…Bronx Zoo’s Astor Court

Leaving World of Birds we took the trails past marsh enclosures with various birds; ducks and cranes.  Just past these marshes lead as to the north end of Astor Court.  At the heart of the Zoo is Astor Court, containing beautiful manicured lawns, six neoclassical structures circa 1900 most designed by Heins & La Farge.  At the south end of Astor Court stands Rainey Gate, in the middle lies the sea-lion grotto pool, to the farthest north is the Rockefeller Fountain and on either sides stand the numerous old buildings from the Zoo’s beginnings; Lion House, Monkey House & Elephant House.

It is here at the heart of the zoo where you find Madagascar, in the old Lion House, which first opened in June 2008 and is one of the Bronx Zoo’s newest exhibits.  This state of the art exhibit has skylights to provide UV for the plant & animal inhabitants.  From New York’s Astor Court you enter this old building and are transported to another world of rich habitats with charismatic lemurs, rare tortoises and the elusive fossa.  Your first meeting is with the Coquerel’s sifaka with gangly limbs and large saucer-like eyes looking back at you with equalled curiosity.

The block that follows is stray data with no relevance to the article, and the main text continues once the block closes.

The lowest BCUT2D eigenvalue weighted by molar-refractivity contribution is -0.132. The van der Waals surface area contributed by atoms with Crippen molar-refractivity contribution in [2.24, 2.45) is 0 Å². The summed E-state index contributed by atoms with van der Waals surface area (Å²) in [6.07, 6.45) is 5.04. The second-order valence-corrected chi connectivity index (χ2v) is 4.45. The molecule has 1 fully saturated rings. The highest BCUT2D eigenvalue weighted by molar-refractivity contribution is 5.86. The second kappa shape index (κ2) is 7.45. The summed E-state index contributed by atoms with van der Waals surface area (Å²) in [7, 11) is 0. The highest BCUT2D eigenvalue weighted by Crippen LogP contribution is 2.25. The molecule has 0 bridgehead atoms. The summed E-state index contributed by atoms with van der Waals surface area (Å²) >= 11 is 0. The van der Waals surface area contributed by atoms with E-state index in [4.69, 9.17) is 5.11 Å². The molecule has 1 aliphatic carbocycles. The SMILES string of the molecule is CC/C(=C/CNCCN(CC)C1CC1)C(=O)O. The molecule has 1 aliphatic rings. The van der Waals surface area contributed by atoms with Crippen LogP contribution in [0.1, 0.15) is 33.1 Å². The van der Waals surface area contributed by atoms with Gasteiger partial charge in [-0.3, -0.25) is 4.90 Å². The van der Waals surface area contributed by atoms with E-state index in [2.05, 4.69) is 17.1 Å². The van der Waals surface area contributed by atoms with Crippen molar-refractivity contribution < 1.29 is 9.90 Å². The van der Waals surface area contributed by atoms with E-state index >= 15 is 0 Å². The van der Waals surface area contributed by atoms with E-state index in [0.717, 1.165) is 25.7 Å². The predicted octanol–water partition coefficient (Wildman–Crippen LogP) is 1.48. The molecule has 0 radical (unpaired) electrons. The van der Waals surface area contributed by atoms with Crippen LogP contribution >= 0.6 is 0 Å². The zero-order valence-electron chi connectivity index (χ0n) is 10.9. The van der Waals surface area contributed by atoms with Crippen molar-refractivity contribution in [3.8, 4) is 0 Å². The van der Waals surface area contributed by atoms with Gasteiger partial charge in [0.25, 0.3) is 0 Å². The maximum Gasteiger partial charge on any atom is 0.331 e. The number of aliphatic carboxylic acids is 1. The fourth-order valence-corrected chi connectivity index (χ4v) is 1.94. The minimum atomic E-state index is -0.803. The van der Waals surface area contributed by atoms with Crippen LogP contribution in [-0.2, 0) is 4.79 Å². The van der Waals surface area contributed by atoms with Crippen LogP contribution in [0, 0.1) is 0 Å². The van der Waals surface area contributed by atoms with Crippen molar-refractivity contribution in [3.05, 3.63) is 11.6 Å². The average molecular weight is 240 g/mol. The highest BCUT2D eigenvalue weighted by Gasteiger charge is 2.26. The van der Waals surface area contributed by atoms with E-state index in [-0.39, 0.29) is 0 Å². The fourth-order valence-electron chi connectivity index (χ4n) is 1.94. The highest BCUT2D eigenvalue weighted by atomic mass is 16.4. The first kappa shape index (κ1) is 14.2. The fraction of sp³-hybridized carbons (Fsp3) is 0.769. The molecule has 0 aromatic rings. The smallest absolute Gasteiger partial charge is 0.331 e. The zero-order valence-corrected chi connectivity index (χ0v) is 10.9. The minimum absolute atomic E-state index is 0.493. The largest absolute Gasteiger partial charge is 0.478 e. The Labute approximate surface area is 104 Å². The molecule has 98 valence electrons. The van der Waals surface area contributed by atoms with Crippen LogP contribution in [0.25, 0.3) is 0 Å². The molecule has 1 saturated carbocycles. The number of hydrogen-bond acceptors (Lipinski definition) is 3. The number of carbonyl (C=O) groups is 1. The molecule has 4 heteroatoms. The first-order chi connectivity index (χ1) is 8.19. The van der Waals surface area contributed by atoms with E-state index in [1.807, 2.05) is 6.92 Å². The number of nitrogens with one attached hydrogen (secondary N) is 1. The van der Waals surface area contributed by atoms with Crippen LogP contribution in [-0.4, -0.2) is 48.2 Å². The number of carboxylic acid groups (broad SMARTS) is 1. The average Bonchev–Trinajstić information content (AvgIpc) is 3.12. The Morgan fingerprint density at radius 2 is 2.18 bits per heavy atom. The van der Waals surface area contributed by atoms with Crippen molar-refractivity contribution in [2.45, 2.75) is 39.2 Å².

Passing the large, ominous cave crocodiles of Madagascar in their dark cave, one at rest on land and the other with its mouth agape underwater eyeing me or the fish it shares its waters with I wasn’t sure.  Past the cave lies an amazing enclosure full of the wonders of the island.  The enclosure runs along the path through the building and is home to enormous baobab trees, ring-tailed lemurs, collared lemurs, exotic birds and radiated tortoises, red-ruffed lemurs and ring-tailed mongoose also share the enclosure but are sectioned off with wire mesh in between. This gives the effect of a continuous enclosure for the visitor, a full experience of the spiny forests of Madagascar, but allows safety as well as enrichment for the animals.

Opposite the spiny forest enclosure is one of a darker nature housing the fossa.  Svelte, alert and cat-like the elegant fossa is actually part of the mongoose family and is the largest predator species on the island of Madagascar – other than humans.


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